Winner of Prix de l'Académie Charles Cros, this set brings together Robert Schumann's complete works for solo piano. This great cycle benefited from having been recorded in the unique acoustics of La Chaux-de-Fonds, Switzerland, by the same recording engineer, Jean-Marc Laisné.
"The years spent by Robert Schumann and his Clara in Dresden were a time of perfect happiness, and in 1849 the composer, like a teenager, presented his dearest with a Romanze pervaded by intense passion. An outstanding recording of Schumann’s complete works for violoncello and piano from this time transports us up to the couple’s seventh heaven. The Schumann specialist Aya Ishihara plays Clara’s role at a Steinway grand piano (1901), and her experienced duo partner Klaus Storck is heard as the emotionally profound cellist playing an Italian “Spiritus Sorsana” cello (made in 1730 in Cunei)…"
I’ve had this Robert Schumann compilation from Brazilian pianist Guiomar Novaes for a half year now and keep coming back to it, always with the pleasure. Novaes presents balanced interpretations of some famous Schuman compositions; there’s nothing adventurous or idiosyncratic about her approach but they are musical and very winning.
Probably my two favorites performances are of the Papillons waltzes, Schumann’s Op. 2, and the big and beautiful Symphonic Variations. Novaes’ Papillons are charming and light without being lightweight. A heavier composition, the Symphonic Variations elicit an emotional reading from Novaes.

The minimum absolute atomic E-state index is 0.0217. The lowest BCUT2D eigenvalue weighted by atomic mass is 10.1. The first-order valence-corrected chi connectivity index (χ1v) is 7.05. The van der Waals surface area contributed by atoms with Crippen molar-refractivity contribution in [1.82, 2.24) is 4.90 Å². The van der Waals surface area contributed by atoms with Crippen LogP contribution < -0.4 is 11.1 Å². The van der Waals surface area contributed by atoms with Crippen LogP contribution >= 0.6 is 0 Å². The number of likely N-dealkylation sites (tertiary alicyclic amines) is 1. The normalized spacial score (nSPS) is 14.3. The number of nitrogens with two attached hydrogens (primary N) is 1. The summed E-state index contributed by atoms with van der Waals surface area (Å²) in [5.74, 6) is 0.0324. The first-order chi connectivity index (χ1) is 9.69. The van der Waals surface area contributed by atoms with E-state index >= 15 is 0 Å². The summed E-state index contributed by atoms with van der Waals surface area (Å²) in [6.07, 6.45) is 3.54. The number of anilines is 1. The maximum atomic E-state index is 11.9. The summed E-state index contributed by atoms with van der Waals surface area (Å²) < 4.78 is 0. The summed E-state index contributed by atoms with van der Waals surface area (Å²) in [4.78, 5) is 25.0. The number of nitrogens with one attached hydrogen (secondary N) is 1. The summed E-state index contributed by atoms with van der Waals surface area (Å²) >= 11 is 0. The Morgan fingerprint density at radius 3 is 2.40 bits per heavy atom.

…Writing of the chamber music of Friedrich Kiel, the famous scholar and critic Wilhelm Altmann notes that it was Kiel’s extreme modesty which kept him and his exceptional works from receiving the consideration they deserved. After mentioning Johannes Brahms and others, Altmann writes, “He produced a number of chamber works, which . . . need fear no comparison.”…
“Presenting Friedrich Kiel“. Hans Zentgraf’s MDG recordings have brought this cellist critical acclaim. These recordings include “an interpretation of the Bach suites compelling for its independent angle“ and a Reger CD representing” a high-level, tonally beautiful new recording.“ (FonoForum)
It's a real pity that most people's knowledge of Rossini begins and ends with the operas. Few people know that he actually wrote volumes of high-quality music for solo piano and chamber ensembles. No, Rossini is no Brahms or Schumann; don't expect heavy-duty Germanic introspection. What you can expect, however, is unfailing wit, humor, brilliance, humanity, and honesty written by a man who had seen and done just about everything in his long and eventful life.